How to Avoid Slips & Falls on Your Property
Don’t Let Your Property's Risk Prevention Slip
The weather outside is frightful and so is the risk for slip injuries. The potential for slick sidewalks and pockets of ice are anything but delightful. If the thought of slip and fall injuries on your property sends a chill down your spine, it’s time to bolster your defenses.
Step 1: Walk the Property
Schedule some time with your landscape provider to walk your property. Take note of where puddles form; these are areas that are especially prone to developing ice during the colder months. Also, take note of slow to dry areas, such as those in the shade, or those that typically require non-slip mats during wet weather. Evaluate any steps or stairs—is there a rail that’s easy to access? Providing someone the opportunity to catch themselves on a rail can be the difference between a close call and a disaster. Finally, look for uneven walkways that could pose a trip hazard, such as cracked or buckled paths, or spots where tile or hardscape protrude.
Pay special attention to ADA-access ramps and high traffic areas, such as entrances, parking lots and shortcuts. And don’t forget to trace the steps of your employees, through side entrances, loading docks, and dumpsters.
Step 2: Walk it at Night
We promise, this will be your last lap. Take a spin around your property after the sun goes down to evaluate your outdoor lighting. Is it adequate? Or are there dark areas that create blind spots or have limited visibility? A dimly lit pathway can be dangerous should inadequate lighting fail to illuminate a slip or trip hazard. Parking lots are another common shortcoming for outdoor lighting, and in fact, tend to be one of the biggest culprits for slips and falls.
Step 3: Get Your Short-Term Remedies in Place
Now that you’ve identified the trouble spots, it’s time to take action. However, the fixes to some of these issues may not be immediate. In which case, it’s time to enact temporary solutions that can protect you in the interim, such as wet floor signs and floor mats in slippery areas. If it’s possible to re-route employees and visitors around potential dangers via signage or stanchions, that would be prudent.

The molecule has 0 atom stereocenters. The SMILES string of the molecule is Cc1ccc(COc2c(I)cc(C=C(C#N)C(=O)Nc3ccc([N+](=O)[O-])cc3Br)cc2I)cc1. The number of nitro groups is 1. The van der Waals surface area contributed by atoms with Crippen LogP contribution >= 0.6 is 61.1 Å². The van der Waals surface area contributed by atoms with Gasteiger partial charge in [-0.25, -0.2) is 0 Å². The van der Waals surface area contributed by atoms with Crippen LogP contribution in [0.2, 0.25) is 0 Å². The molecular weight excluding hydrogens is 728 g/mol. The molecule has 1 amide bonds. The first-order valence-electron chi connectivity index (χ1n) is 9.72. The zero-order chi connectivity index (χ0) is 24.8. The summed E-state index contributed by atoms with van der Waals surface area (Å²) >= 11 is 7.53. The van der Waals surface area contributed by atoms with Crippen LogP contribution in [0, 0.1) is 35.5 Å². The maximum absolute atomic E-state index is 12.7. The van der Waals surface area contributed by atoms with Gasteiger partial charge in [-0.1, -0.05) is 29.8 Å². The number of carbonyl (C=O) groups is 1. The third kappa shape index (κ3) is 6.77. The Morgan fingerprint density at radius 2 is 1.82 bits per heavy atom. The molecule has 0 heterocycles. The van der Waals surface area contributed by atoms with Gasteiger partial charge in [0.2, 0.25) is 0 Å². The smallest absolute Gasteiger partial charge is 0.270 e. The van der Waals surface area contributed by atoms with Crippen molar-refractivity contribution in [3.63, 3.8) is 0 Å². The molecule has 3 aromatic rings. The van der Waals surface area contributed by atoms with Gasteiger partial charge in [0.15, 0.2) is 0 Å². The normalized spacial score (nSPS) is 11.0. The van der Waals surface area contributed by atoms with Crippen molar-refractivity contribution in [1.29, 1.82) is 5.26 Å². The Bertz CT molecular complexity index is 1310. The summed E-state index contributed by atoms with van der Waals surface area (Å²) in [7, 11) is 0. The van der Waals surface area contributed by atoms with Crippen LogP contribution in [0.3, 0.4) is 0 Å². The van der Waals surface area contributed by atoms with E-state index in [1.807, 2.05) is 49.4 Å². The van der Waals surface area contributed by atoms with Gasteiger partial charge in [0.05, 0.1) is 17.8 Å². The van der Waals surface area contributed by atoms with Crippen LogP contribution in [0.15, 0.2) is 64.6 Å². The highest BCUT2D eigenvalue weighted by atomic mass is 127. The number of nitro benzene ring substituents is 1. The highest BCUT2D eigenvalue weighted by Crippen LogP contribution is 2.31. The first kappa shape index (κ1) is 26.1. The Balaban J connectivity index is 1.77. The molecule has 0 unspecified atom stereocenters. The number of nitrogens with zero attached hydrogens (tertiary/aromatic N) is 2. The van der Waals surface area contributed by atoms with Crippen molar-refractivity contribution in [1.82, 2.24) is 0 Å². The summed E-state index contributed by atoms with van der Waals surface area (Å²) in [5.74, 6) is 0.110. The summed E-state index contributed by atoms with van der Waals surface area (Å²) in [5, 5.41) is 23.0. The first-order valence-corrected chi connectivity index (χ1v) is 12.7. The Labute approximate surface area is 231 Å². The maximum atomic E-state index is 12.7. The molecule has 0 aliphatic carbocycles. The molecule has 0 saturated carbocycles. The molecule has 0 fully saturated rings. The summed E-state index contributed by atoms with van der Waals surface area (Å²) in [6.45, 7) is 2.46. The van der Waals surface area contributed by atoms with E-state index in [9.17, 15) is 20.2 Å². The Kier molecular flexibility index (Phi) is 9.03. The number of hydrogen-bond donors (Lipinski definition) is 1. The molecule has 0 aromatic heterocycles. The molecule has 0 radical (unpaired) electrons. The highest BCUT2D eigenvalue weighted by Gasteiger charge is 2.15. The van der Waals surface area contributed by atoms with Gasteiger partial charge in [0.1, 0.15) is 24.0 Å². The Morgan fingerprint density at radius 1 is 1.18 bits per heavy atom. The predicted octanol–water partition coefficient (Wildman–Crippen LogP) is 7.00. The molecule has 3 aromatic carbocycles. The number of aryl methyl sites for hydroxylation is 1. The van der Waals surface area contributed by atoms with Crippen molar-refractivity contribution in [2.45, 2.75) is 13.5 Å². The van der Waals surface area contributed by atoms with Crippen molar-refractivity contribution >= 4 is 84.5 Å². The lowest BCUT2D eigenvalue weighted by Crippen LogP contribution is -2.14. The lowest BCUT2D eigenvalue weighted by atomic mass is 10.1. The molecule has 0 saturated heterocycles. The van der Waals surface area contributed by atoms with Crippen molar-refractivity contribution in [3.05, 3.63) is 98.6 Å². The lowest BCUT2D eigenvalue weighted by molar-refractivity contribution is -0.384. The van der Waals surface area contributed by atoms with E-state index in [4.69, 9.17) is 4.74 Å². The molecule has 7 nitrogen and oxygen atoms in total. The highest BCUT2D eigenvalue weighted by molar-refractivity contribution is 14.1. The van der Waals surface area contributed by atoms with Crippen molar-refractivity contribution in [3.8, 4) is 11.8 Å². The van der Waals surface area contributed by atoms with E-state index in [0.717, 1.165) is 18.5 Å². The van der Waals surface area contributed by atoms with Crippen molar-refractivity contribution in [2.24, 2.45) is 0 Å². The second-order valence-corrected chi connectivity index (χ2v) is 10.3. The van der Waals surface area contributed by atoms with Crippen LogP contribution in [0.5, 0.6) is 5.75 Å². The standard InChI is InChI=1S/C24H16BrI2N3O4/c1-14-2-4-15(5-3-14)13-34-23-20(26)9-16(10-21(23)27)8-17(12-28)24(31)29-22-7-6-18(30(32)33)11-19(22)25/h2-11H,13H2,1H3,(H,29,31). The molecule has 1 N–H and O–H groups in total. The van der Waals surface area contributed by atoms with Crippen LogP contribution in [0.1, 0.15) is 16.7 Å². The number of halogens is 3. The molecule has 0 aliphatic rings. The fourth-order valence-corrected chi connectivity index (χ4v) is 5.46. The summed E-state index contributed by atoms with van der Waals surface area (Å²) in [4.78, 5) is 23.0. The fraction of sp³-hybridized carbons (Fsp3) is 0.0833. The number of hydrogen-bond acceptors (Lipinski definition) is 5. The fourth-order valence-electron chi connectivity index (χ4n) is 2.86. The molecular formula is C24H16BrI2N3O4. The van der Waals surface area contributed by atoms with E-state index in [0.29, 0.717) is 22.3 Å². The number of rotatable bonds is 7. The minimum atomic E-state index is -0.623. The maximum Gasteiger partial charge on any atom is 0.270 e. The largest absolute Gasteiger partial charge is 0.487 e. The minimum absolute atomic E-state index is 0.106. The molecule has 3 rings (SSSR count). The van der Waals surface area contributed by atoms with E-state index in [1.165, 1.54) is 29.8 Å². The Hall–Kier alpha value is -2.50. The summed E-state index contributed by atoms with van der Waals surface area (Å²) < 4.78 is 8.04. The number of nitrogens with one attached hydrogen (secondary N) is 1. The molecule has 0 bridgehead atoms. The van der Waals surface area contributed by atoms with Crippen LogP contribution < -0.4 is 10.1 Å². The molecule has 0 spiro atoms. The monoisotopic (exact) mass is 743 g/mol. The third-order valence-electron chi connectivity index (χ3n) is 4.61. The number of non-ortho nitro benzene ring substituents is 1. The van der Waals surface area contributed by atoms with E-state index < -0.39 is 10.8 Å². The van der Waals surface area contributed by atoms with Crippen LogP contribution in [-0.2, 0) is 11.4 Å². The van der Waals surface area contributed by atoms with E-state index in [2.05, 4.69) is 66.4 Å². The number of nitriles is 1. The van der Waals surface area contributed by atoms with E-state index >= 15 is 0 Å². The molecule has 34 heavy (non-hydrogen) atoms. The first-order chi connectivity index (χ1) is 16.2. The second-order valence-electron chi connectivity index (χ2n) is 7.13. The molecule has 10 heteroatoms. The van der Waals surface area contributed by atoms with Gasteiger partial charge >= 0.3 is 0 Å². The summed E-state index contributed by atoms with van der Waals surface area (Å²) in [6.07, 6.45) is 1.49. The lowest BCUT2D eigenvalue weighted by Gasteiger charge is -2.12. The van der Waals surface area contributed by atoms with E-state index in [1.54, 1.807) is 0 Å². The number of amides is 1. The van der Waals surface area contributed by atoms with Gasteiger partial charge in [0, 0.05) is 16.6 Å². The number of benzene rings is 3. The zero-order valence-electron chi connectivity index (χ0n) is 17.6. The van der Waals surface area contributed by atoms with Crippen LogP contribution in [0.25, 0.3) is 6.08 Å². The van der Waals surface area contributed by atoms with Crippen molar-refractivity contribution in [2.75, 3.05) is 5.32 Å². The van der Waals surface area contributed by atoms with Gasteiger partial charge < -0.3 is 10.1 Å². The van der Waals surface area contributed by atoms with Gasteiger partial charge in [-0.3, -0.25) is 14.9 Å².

Whatever you do, resist the temptation to make these temporary solutions permanent. While the risk may be lessened, it hasn’t been eliminated.
Step 4: Long-Term Solutions
Lean on your landscape partner’s expertise to help identify the underlying culprit responsible for your slip and fall hazards, and the appropriate remedy. For example, for slippery areas, is poor drainage to blame, or is the existing hardscape material inappropriate for the area? If your “fix-it” list feels unwieldy, your landscape partner can develop a plan that balances the needs with your budget over time, so you can truly retire that “wet floor” sign for good.
Step 5: Weather Extremes
Finally, be sure you have a plan in place for how weather extremes will be handled. For example, if there’s ice in the parking lot, who will respond? Or in the event of a severe storm, what’s the plan for removing debris and restoring accessibility and safety on your property? If you don’t have an in-house team to rely on for these services, talk with your landscape partner about developing a severe weather response plan. It will take the guesswork out of handling minor weather-related emergencies, and could save you money on your insurance premiums long-term by preventing potential claims.
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